Grain prices are exploding right now in the face of a weak dollar. Many commodities markets have “lock-limits”, which allow only a certain percentage increase per day. Once that percentage is reached, trading is cut off. Take a look at how many grains are hitting their lock-limit at the exact same time:

The marked spike in commodities has been going on under the radar for quite a while, but anyone who does their own grocery shopping knows what I’m talking about. How many of us have seen shelf prices rise, not fall, in the past two years? Other factors to consider; retailers have been absorbing higher wholesale costs in order to keep shelf prices under control and to avoid alienating their customer base, but this is not going to last. Soon, they will begin to realize that the “recession” is lasting far longer than they were led to believe, and that if they continue to absorb rising costs, they will go out of business. Another problem is the fact that wages are decreasing in the U.S. as prices are increasing! The government refused to allow increases in Social Security this year to match inflation, and they are expected to do it again next year. This is the first time since 1975 that Social Security has not been adjusted in light of rising costs:

Inflation IS underway, and yet the Federal Reserve wants to deliberately create more? How much is enough for the Fed? If they actually intend to mend the economy, then triggering price spikes in a volatile job environment with decreasing wages seems like a funny way to go about it. Interestingly, we parallel Weimar Germany once again in this regard. The German government at that time staunchly denied that inflation was destroying the economy up until the very moment they went into full collapse. Are we really going to welcome such an event again right here in America?

Bottom line; the pundits are Grade-A morons and the central banks are liars. Extreme inflation in the face of untenable national debt is BAD, not good. It’s a drunken relative that ruins your birthday party and makes all the children cry. Don’t go out of your way to invite it into your house.

In A Race To The Bottom, Everyone Loses

It’s amazing how abruptly so many nations across the globe have now openly entertained or executed devaluation policies. Currency intervention is suddenly all the rage! Japan has interceded on the Yen (with little success) and has stated it will continue to do so into the near future:

South Korea and Brazil are stepping up currency controls:

The Bank of England is likely to continue stimulus measures and devaluation of the Pound just as our Federal Reserve has with the Dollar:

Both India and the Ukraine have announced possible intervention:–355810.html

The Federal Reserve has yet to announce if it will accelerate stimulus measures here in the U.S., but the consensus is that they will. Of course, there is little indication that the Fed ever stopped the liquidity injections it started at the beginning of the credit crisis, so I’m not sure what all the excitement is about. What is clear is the obvious trend towards multiple currency implosions in a futile effort to fight over export share that doesn’t exist.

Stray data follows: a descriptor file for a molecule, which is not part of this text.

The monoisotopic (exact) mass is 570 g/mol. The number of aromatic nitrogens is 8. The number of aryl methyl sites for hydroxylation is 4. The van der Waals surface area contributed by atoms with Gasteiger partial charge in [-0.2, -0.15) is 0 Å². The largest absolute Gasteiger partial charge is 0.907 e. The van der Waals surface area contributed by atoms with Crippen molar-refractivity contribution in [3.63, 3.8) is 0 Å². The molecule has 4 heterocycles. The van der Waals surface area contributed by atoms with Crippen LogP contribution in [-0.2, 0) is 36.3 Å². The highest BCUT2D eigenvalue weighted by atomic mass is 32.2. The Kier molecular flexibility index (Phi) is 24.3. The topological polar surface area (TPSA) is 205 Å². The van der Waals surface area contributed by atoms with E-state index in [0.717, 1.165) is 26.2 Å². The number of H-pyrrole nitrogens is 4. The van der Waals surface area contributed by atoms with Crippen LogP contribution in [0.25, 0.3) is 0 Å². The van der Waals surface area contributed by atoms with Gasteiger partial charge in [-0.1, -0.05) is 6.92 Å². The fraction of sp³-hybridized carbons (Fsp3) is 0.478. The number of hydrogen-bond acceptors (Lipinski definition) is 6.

This “race to the bottom” in currencies is sold to the public as necessary because of interdependency, the same interdependency that was essentially forced upon us over the past few decades by global corporate interests. Simultaneously, those same globalist interests are labeling the currency war as “protectionism”. Well, which one is it? Interdependency….or protectionism?

Globalism has created an economic atmosphere in which the masses assume that no country can survive without other nations to prop it up, but what happens when those individual nations can’t even support their own financial condition, let alone anyone else’s? The fact is, interdependency is a sham.

Let’s look at it this way; imagine you live in a large house and you have several roommates to help pay the rent. Some of your roommates are, unfortunately, starving “artists”, or freeloaders, and do not contribute their share. In order to survive, they begin leeching off the people who carry their own weight. This is Globalism, or interdependency.

Now, any sane person would either go find more responsible roommates to share a financial situation with, or, they would move out on their own and become independent. According to globalists though, you are not allowed to move out on your own. You are not allowed to become independent. Like a landlord that has the ability to keep you chained to the property, you live on his real estate or none at all. You must stay trapped in that house, in that financial situation, with a bunch of man-child reprobates, and make it work, for the rest of your life. Why must you do this? Globalists never fully explain, but apparently, it is the “natural order of things”, and isolationism is “bad sportsmanship”.

So, you are stuck in this house of shame. What are your options?

A) Threaten lazy roommates with financial reprisal, withholding funds, goods, etc. (This is what globalists call “protectionism”.) However, if you don’t pay your roommate’s end, you don’t meet the rent, putting the whole arrangement at risk of collapse, dragging everyone down into an abyss of homelessness and doom.

B) Become a freeloader yourself. (This is basically what the U.S. and many other countries have done or are in the process of doing. Why support yourself when you can just borrow and spend to your heart’s content. As long as your roommates keep shelling out the dough, you are good to go. They could go protectionist, though, and stop shelling out the dough. Then what do you all do…?)